### Site Tools

user-defined-tools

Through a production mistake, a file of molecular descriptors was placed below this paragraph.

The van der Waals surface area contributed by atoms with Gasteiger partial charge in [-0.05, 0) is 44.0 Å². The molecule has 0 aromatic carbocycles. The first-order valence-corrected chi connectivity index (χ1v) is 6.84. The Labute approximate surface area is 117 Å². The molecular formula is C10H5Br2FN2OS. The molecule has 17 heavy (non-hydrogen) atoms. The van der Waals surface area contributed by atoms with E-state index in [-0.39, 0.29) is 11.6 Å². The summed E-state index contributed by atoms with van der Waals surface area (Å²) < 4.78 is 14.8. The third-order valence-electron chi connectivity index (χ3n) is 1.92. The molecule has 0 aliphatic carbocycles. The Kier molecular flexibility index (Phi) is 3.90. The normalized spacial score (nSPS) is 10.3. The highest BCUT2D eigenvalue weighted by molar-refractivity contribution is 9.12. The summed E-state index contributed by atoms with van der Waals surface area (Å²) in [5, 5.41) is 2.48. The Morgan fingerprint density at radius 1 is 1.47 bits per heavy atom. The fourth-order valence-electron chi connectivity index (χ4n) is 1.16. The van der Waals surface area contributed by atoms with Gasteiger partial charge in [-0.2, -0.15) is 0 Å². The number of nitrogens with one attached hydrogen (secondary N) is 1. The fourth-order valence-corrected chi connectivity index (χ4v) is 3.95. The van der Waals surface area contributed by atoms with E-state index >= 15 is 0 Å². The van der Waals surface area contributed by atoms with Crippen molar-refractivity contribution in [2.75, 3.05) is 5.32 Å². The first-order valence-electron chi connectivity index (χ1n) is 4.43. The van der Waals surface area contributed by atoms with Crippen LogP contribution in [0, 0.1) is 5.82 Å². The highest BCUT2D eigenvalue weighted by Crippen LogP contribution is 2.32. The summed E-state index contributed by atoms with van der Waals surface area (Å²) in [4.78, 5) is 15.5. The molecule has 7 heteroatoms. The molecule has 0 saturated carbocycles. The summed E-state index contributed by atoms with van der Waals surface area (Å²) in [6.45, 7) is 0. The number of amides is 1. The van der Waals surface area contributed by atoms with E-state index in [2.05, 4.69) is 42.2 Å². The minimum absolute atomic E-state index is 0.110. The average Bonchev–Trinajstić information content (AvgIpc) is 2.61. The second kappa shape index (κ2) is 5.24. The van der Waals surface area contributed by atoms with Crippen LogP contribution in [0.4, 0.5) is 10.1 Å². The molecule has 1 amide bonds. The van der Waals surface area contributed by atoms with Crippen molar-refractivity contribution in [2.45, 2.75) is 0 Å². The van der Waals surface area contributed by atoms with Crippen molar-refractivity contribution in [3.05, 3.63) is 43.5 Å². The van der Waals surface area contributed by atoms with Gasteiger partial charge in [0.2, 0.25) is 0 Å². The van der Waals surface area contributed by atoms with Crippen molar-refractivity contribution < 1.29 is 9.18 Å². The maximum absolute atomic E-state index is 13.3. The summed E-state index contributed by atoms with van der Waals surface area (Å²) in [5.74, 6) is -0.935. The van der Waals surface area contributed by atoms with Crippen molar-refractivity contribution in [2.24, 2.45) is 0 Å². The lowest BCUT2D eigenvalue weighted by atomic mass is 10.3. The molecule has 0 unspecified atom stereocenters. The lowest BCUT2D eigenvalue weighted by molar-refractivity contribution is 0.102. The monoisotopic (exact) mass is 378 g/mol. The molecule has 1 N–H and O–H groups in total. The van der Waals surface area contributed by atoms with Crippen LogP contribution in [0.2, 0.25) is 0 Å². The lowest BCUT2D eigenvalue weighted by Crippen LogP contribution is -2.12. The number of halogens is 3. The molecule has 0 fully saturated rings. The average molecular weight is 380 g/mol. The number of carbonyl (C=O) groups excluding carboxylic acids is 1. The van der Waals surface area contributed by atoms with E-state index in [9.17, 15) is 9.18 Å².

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 user-defined-tools [2016/09/01 10:53]127.0.0.1 external edit user-defined-tools [2017/07/26 00:22]admin 2017/07/26 02:04 admin 2017/07/26 00:22 admin 2017/07/26 00:19 admin [What can be done with a UDT?] 2016/09/07 12:15 admin 2016/09/02 10:46 admin 2016/09/01 10:53 external edit Next revision Previous revision 2017/07/26 02:04 admin 2017/07/26 00:22 admin 2017/07/26 00:19 admin [What can be done with a UDT?] 2016/09/07 12:15 admin 2016/09/02 10:46 admin 2016/09/01 10:53 external edit Last revision Both sides next revision Line 1: Line 1: - A User-Defined ​Tool, or UDT, is described under menu > Tools > Preferences [[user-defined-tools-prefs|User Defined Tools]]. + ====== ​User-Defined Tools ====== - // Work in Progress. // _Pull some of the general description material from the preference page to separate ​the prefs details from general ​UDT concepts._ + A User-Defined Tool (UDT) is a definition of a command-line,​ where ToDoList fills in live data, and then executes the command on request. With the data, the program that's called makes use of the data to "do something"​. + ====What can be done with a UDT?==== + * Reports can be generated, emailed, or faxed. + * Data can be passed to other project management systems. + * ERP systems can incorporate the data into schedules. + * Data can be sent via web service to remote systems. + In the above screenshot, a few of the functions seen in the grid include: + * A utility which counts words in the comments area. The user clicks a toolbar icon (see image below), the comments for the current task are sent to the UDT definiion. The UDT calls a program which counts the words and simply displays a little form with the word count. {{images:​screenshots:​udt_toolbar.png}} + * A command which sends task status data to the Microsoft Outlook Journal. + * A command that renames files created by ToDoList (exports and reports). + * The GoToTask command that allows the user to jump to another task identified by its ID. Quite commonly the program that gets executed is the ToDoList.exe program itself. In this case the UDT requests ToDoList to open a small text entry window. At the command-line,​ ToDoList.exe is executed with a "​switch"​ to specify a task ID that will receive focus - and the ID entered in the box is provided to the command-line. The result is that the user simply sees the focus jump to the desired task. + + Note: None of the above UDTs are in your instance of ToDoList. These are all "​user-defined"​ and added by individuals to enhance their own environment. However, people who use ToDoList are eager to share their UDTs and a home will soon be provided for user contributions. + + The screen above (Preferences > User Defined Tools) lets you configure 3rd party tools to extend ToDoList'​s functionality. Tools set up there are accessible via the Tools Menu and hotkeys [[keyboard-shortcut-prefs|shortcuts]]. Here are the menu items created from the above UDT configuration:​ + {{images:​screenshots:​tools_udts.png}} + + + ====Creating a UDT==== + The goal is to create a command template that can be populated with data at run-time, and then executed from the DOS prompt. It would look something like this: + + c:​\path\to\program\name.exe -switch1 -switch2 "​data1"​ -switch "​data2"​ + + The switches and data are whatever is required for the name.exe program to work. As seen below, the data can be provided by ToDoList in Arguments. + + The following details describe the configuration screen as seen above. The column headers of the grid are profiled. Each of the columns has a corresponding entry field under the grid: + + **Tool Name** + This lists the currently configured tools. The names are assigned by you / the user. Tools not having a name or path will not appear in the Tools Menu. To change the name of a tool, **single**-click on the tool name, or if you click on the name and it doesn'​t open for editing, press F2. + + **New Tool (button)** + This is the first step to create a new UDT. Enter the name that you want to appear on the Tools Menu. + {{images:​screenshots:​new_tool.png}} + + **File Path** + Click the folder icon to browse to the application,​ batch file, or script that you wish to run. + {{images:​screenshots:​udt_edit.png}} + + **Arguments** + Construct a set of data that will be passed in the command-line. The down-arrow button attached to this field will display a list of "​placeholder"​ variables for data that ToDoList will substitute when you run the tool. For example an argument might be set as follows: + + /​taskid=$(selTID) + + The$(selTID) is inserted by ToDoList after clicking the down-arrow button to show a list of available data. + {{images:​screenshots:​udt_args.png}} + In that list is "​Selected Task ID". When clicked, the placeholder "​$(selTID)"​ is inserted into the arguments field. So with the above argument set, at runtime, the value of the current selected task will be substituted,​ maybe #217, and the final command will look something like this. + + c:​\path\my_script.bat /taskid=217 + + Whatever happens in that command is outside the scope of ToDoList and this documentation. It's up to you to find or create scripts or programs which do things that you want, and then to get ToDoList to provide those programs with required data to provide the results you seek. + + The following table contains all currently supported placeholders (which should be considered case-Sensitive):​ + + + + ^Menu Item^Placeholder^Comments^ + |ToDoList Pathname|$(todolist)|Full path to the ToDoList executable| + |Tasklist Pathname|$(pathname)|Full path to the active tasklist| + |Tasklist Folder|$(folder)|Full path to the folder containing the active task list| + |Tasklist File Title|$(filetitle)|The filename of the active tasklist without the extension| + |Tasklist Filename|$(filename)|The full filename of the active tasklist| + |Selected Task ID|$(selTID)|ID of the current selected task| + |Selected Task Title|$(selTTitle)|Title of the current selected task| + |Selected Task External ID|$(selTExtID)|External ID of the current selected task| + |Selected Task Comment|$(selTComments)|Comments of the current selected task| + |User Date|$(userdate,​ var_date1, "Date Prompt",​ default_date)|(see 'User placeholders'​ below)| + |User Filepath|$(userfile,​ var_file1, "File Prompt",​ default_path)|(see 'User placeholders'​ below)| + |User Folder|$(userfolder,​ var_folder1,​ "​Folder Prompt",​ default_folder)|(see 'User placeholders'​ below)| + |User Text|$(usertext,​ var_text1, "Text Prompt",​ default_text)|(see 'User placeholders'​ below)| + |Today'​s Date|$(todaysdate)|Date in ISO format| + + + + **User placeholders** + Placeholders prefixed by '​user'​ will result in the user (you) being prompted to enter information when the UDT is executed. This is useful where the information is not known in advance or it frequently changes. User placeholders typically take 3 additional arguments: + + * a unique variable name (eg. var_text1) + * a prompt string (eg. "Enter your username"​) This should be in quotes it is not required. + * an optional default string to display (eg. "​anonymous"​) This should be in quotes it is not required. + + Example of a User Placeholder:​ + + * -clientname$(usertext, vt1, "Name of client","​Unknown"​) + * The user selects the UDT from the menu or toolbar. A small prompt window is shown with the title set to the name of the UDT. A textbox is shown with the label "Name of client",​ and a default value of "​Unknown"​. + * The variable name is completely unimportant. It just needs to be unique of the names used in your UDTs. In this case vt1 is used for variable text, and it's assumed that other fields might get names like vt2, vt3, etc. + * Note that the placeholder name and the variable name are Not in quotes, but the text data is. + * The command line will get _-clientname Some name_ with whatever name was entered, or _-clientname Unknown_ if no name is entered. + + There are no quotes around the user data for the command-line. That could cause a problem with the program that processes the data. The next example adds quotes: + + * -clientname **"​**$(usertext,​ vt1, "Name of client","​Unknown"​)**"​** + * Note the quote before the dollar sign and at the end. This results in the following: + * -clientname **"​**Unknown**"​** + + More examples will be provided in the future, here and/or in a related page. + + **Icon Path** + Each UDT can have its own icon image. The icon can come from a file of any of these types: .ico, .bmp, .png, .jpg. If the path is set to an executable program, the primary icon from that program will be used, as seen for all of the icons in the above examples. Some icon file types were not usable prior to v7.0.10.1, but the types here should be usable in all current releases. + + **Run Minimized (checkbox)** + Runs the tool as a minimized task. Useful for running batch files. + + **Delete Tool (button)** + Deletes the selected tool. + + There is no UnDo for this. The only way to recover from an accident here is to click Cancel, which will undo everything for the current preference change session. + + **Test Tool (button)** + This allows you to run the selected tool using the currently selected task for data if the arguments require it. On clicking the button, a "Test Tool" window displays to tell you "Tool '​path\name.ext'​ will be run using the following commandline arguments: '-your args'. It will prompt "Do you want to continue?"​ with a Yes or No button. The arguments will be filled in with currently available data - you will be prompted if required to get user data. + + While this is a "​test",​ the UDT will actually be executed, so be sure that's OK before continuing. + + **Tooltips for UDT toolbar buttons** + On mouseover of a toolbar icon for a UDT, the tooltip will display the name of the UDT, and if assigned, the [[keyboard-shortcut-prefs|shortcut]] assigned to the UDT. So you don't even need to click the toolbar, you can just use a hotkey to execute your UDT. + + The following image shows the tooltip over the fourth icon of the UDT toolbar shown above. Note this icon has a shortcut of Ctrl+T: + {{images:​screenshots:​udt_tooltip.png}} + The following image shows the shortcut configuration,​ where under the Tools menu there is a User Defined Tool 4 which has been assigned Ctrl+T. + {{images:​screenshots:​udt_shortcuts.png}} + + ====Tool Examples==== + The following (rough) examples illustrate possible uses of the tools system and one possible way of solving each challenge. + + * Challenge 1 : Display the raw active tasklist in your browser + - Set the tool path to point to your default browser .exe file. + - Enter$(pathname) in the arguments field. + * Explanation:​ All this does is call your browser, passing it the full pathname to the active tasklist. + + * Challenge 2 : Render the active tasklist to HTML using an XSL transform + - Create a batch file containing %1 %2 %3 -o %4 on line 1 and %4 on line 2, and set the tool path to point to this file. + - Use the following Argument. This is all one line! : + + + "​$(userfile,​ var_msxsl, "Path to Msxsl.exe"​)"​ "​$(pathname)"​ "​$(userfile,​ var_xslfile,​ "Path to Xsl file"​)"​ "​$(folder) \$(filetitle).html"​ + + Note that there are two *userfile* placeholders,​ and that fields are surrounded by quotes as described above. + + * Explanation:​ + * The first argument prompts the user to browse to msxsl.exe, which is the rendering engine we will be using. + * The second argument is just the full pathname of the active tasklist which we are going to render. + * The third parameter prompts the user for the XSL file with which to carry out the transform. + * The last argument is the output file (just the tasklist pathname with a .html extension). + * The second line in the batch file acts to display the resulting html file in your default browser. + + * Challenge 3 : Connect to Bugzilla via the External ID task field + * // Work in Progress. // Details about his example can be found .... ?? + + * Explanation:​ This allows you to open Bugzilla with the task's External ID as bug number.